14 December 2011

O Tannenbaum

Like so many others – maybe like you! – one of my favorite parts of Christmas is enjoying our Christmas tree. Seriously, what’s better than curling up next to a Christmas tree to break the coldness and darkness of winter? Personally, I attribute my fondness to the fact that my mother could create a gorgeous Christmas tree, with hundreds, even thousands of lights, and all the ornaments twinkly and sparkly. I adore my mom’s Christmas trees. And growing up, the best part was... I didn’t even have to help.

That’s right. While some people make the tree a family affair, my mom did our tree herself because... well, that’s the way we enjoyed it most. She knew what she was doing, my dad and I mostly got in the way, and the result was beautiful. So when it came time to put it up myself, I discovered: holy moly a pretty tree is hard work. Seriously. Ask my friend who helped me put it up the first time without my mom, who still reminds me nearly every year (ten years later!) not to daisy chain ALL those thousands of lights together.

Turns out they all quit working! Who knew! Not us.

So. A pretty tree is hard work anyway, and even harder when I’ve adopted my mother’s insistence of doing it myself so I can freely obsess over the perfect draping of beads. Which means that actually putting the tree up is not usually my favorite part.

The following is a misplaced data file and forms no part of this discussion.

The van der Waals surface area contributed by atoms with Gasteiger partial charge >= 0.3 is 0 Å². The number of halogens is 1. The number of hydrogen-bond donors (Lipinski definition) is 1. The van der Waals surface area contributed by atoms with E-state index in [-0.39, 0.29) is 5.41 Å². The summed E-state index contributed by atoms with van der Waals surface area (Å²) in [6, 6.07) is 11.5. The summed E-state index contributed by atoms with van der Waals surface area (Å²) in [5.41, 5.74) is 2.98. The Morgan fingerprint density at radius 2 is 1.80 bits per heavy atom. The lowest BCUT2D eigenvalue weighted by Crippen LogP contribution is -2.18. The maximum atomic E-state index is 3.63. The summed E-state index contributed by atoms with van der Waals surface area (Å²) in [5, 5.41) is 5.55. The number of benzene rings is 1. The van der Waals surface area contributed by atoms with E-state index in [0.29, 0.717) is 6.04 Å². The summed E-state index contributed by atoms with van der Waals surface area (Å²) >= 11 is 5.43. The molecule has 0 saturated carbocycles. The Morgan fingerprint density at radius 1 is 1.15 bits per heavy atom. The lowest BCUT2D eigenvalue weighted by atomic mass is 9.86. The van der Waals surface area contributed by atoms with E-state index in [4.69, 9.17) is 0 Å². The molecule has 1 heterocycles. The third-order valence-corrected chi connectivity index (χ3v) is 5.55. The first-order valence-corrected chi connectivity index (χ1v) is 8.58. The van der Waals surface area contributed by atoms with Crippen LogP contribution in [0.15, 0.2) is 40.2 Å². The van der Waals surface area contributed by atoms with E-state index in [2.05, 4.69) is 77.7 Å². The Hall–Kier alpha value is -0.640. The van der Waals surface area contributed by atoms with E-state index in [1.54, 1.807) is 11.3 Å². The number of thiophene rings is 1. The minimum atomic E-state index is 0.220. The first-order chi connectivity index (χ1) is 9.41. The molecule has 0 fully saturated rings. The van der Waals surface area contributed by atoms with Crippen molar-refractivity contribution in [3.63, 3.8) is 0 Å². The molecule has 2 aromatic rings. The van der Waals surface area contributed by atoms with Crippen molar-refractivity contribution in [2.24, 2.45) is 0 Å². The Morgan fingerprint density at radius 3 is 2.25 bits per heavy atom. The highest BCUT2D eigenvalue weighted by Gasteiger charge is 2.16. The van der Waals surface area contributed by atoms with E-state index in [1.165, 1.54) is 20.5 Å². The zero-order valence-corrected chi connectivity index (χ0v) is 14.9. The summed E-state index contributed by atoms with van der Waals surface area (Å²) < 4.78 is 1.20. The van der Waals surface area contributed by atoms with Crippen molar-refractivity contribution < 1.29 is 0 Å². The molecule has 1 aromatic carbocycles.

But oh.... it’s worth it in the end. It really is.

I start with this nifty contraption my mother constructed. It’s an old tabletop-esque piece of wood with carpet “sliders” on the bottom.

The idea is that you can decorate your tree freely away from the wall, then easily slide it into place! See, my mom is a Christmas tree pro.

Next is the wrought-iron tree stand. Currently I’m rocking a seven-foot slimline tree, but this stand is ready for it if we decide to upgrade.

Once I get the tree in the stand, then it’s time for my absolute favorite part: LIGHTS! I love them. I cannot get enough of them. If the tree doesn’t light the whole room and make you squint when looking at it directly, if it doesn’t raise the temperature of the room and our electric bill? NEEDS MORE LIGHTS.

The seven-foot slimline we have now is pre-lit with a measly 500 lights. NOT ENOUGH, so I have to add more. My personal record is 1700 on that seven-foot slimline (2400 on a fuller eight-foot tree), though nowadays I think there may be fewer. I’m not quite sure how many are on there now because honestly? I’ve just left them on there the past few years. This year, one of the strands was out, so Mr. P had to help me dig in and find the culprit:

See how the top part is all dim and sad while the bottom has SO MANY PRETTY LIGHTS? Yes, we fixed it so that it all looked like the bottom. YAY LIGHTS!

After lights come the ribbon and the strands of pearls and gold beads (blurry image courtesy of my inability to properly focus with my swanky new lens):

Then a layer of glittery gold balls and snowflakes: